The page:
Kattenhorn, S.A., Hurford, T.A. (2009)
Tectonics of Europa.
In: Europa, Pappalardo, R.T., McKinnon, W.B., Khurana, K., eds, University of Arizona Press, 199-236.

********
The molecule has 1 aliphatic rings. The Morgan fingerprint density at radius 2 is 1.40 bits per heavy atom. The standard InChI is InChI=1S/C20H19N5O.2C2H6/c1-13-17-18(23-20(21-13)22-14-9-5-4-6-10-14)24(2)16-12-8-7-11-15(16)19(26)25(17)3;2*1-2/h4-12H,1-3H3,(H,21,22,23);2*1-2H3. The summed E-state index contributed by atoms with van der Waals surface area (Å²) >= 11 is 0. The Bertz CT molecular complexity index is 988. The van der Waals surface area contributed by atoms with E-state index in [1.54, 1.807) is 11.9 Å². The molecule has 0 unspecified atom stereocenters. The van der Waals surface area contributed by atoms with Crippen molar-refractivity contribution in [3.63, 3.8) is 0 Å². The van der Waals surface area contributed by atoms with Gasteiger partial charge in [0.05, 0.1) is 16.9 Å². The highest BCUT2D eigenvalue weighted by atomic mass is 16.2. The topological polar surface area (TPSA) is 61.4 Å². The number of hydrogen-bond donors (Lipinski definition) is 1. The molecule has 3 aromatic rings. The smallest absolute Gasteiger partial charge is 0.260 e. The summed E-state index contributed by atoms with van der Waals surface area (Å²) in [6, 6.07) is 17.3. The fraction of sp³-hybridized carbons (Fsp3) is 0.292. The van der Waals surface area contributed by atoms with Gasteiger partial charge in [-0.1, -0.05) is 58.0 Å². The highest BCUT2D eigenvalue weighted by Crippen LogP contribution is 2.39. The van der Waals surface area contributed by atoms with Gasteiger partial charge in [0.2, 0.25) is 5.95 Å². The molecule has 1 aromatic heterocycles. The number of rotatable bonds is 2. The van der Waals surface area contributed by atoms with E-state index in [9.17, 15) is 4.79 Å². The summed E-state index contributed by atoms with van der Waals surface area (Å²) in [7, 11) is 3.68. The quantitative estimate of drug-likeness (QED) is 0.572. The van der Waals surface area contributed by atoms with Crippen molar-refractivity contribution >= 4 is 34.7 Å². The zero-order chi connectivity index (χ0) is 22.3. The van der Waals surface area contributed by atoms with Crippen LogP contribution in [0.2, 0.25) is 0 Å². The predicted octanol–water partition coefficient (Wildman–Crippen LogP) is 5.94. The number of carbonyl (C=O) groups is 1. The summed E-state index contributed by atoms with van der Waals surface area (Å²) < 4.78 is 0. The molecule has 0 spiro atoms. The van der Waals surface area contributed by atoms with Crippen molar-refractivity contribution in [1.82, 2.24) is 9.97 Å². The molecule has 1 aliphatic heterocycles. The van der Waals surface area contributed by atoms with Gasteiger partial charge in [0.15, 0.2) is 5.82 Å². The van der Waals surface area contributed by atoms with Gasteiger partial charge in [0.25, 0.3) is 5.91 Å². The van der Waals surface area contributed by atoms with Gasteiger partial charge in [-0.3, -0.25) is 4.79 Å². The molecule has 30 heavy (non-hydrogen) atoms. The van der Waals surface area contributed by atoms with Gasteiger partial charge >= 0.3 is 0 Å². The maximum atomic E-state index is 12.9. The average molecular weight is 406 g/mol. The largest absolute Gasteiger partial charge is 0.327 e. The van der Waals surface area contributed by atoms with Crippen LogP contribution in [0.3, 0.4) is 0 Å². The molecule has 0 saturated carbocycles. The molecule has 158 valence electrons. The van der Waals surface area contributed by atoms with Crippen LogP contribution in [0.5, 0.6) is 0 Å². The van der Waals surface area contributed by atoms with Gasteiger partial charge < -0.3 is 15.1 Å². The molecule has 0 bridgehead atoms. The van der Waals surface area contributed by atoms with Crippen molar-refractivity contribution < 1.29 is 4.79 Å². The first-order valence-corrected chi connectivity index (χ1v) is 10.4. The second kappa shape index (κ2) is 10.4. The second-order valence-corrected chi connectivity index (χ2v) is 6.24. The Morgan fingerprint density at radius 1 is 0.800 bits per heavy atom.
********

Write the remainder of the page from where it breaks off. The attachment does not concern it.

Europa has experienced significant tectonic disruption over its visible history. The description, interpretation, and modeling of tectonic features imaged by the Voyager and Galileo missions has resulted in significant developments in four key areas addressed in this chapter: (1) The characteristics and formation mechanisms of the various types of tectonic features; (2) The driving force behind the tectonics; (3) The geological evolution of its surface; and (4) The question of ongoing tectonics. We elaborate upon these themes, focusing on the following elements: (1) The prevalence of global tension, combined with the inherent weakness of ice, has resulted in a wealth of extensional tectonic features. Crustal convergence features are less obvious but are seemingly necessary for a balanced surface area budget in light of the large amount of extension. Strike-slip faults are relatively common but may not imply primary compressive shear failure, as the constantly changing nature of the tidal stress field likely promotes shearing reactivation of preexisting cracks. Frictional shearing and heating thus contributed to the morphologic and mechanical evolution of tectonic features. (2) Many fracture patterns can be correlated with theoretical stress fields induced by diurnal tidal forcing and long-term effects of nonsynchronous rotation of the icy shell; however, these driving mechanisms alone probably cannot explain all fracturing. Additional sources of stress may have been associated with orbital evolution, polar wander, finite obliquity, ice shell thickening, endogenic forcing by convection and diapirism, and secondary effects driven by strike-slip faulting and plate flexure. (3) Tectonic resurfacing has dominated the ~40-90 Myr of visible geological history. A gradual decrease in tectonic activity through time coincided with an increase in cryomagmatism and thermal convection in the icy shell, implying shell thickening. Hence, tectonic resurfacing gave way to cryomagmatic resurfacing through the development of broad areas of crustal disruption called chaos. (4) There is no definitive evidence for active tectonics; however, some tectonic features have been noted to postdate chaos. A thickening icy shell equates to a decreased tidal response in the underlying ocean, but stresses associated with icy shell expansion may still sufficiently augment the contemporary tidal stress state to allow active tectonics.